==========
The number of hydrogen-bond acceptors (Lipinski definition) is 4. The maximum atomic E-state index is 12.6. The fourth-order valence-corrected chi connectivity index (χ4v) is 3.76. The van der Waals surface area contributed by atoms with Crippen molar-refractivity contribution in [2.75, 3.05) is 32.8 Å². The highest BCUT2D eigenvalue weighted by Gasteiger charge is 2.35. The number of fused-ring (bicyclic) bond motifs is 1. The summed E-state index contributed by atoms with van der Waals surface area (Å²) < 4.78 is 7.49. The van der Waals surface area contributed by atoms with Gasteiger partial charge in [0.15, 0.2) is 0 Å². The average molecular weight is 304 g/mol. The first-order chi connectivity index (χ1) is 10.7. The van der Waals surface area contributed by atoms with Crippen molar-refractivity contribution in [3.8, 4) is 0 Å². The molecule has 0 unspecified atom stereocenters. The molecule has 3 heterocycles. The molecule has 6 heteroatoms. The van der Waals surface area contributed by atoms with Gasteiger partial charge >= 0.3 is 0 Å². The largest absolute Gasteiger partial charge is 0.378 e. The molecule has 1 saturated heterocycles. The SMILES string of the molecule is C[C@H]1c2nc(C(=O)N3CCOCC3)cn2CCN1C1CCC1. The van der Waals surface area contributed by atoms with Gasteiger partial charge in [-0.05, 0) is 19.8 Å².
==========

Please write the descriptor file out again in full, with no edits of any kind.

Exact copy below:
The number of hydrogen-bond acceptors (Lipinski definition) is 4. The maximum atomic E-state index is 12.6. The fourth-order valence-corrected chi connectivity index (χ4v) is 3.76. The van der Waals surface area contributed by atoms with Crippen molar-refractivity contribution in [2.75, 3.05) is 32.8 Å². The highest BCUT2D eigenvalue weighted by Gasteiger charge is 2.35. The number of fused-ring (bicyclic) bond motifs is 1. The summed E-state index contributed by atoms with van der Waals surface area (Å²) < 4.78 is 7.49. The van der Waals surface area contributed by atoms with Gasteiger partial charge in [0.15, 0.2) is 0 Å². The average molecular weight is 304 g/mol. The first-order chi connectivity index (χ1) is 10.7. The van der Waals surface area contributed by atoms with Crippen molar-refractivity contribution in [3.8, 4) is 0 Å². The molecule has 0 unspecified atom stereocenters. The molecule has 3 heterocycles. The molecule has 6 heteroatoms. The van der Waals surface area contributed by atoms with Gasteiger partial charge >= 0.3 is 0 Å². The largest absolute Gasteiger partial charge is 0.378 e. The molecule has 1 saturated heterocycles. The SMILES string of the molecule is C[C@H]1c2nc(C(=O)N3CCOCC3)cn2CCN1C1CCC1. The van der Waals surface area contributed by atoms with Gasteiger partial charge in [-0.05, 0) is 19.8 Å².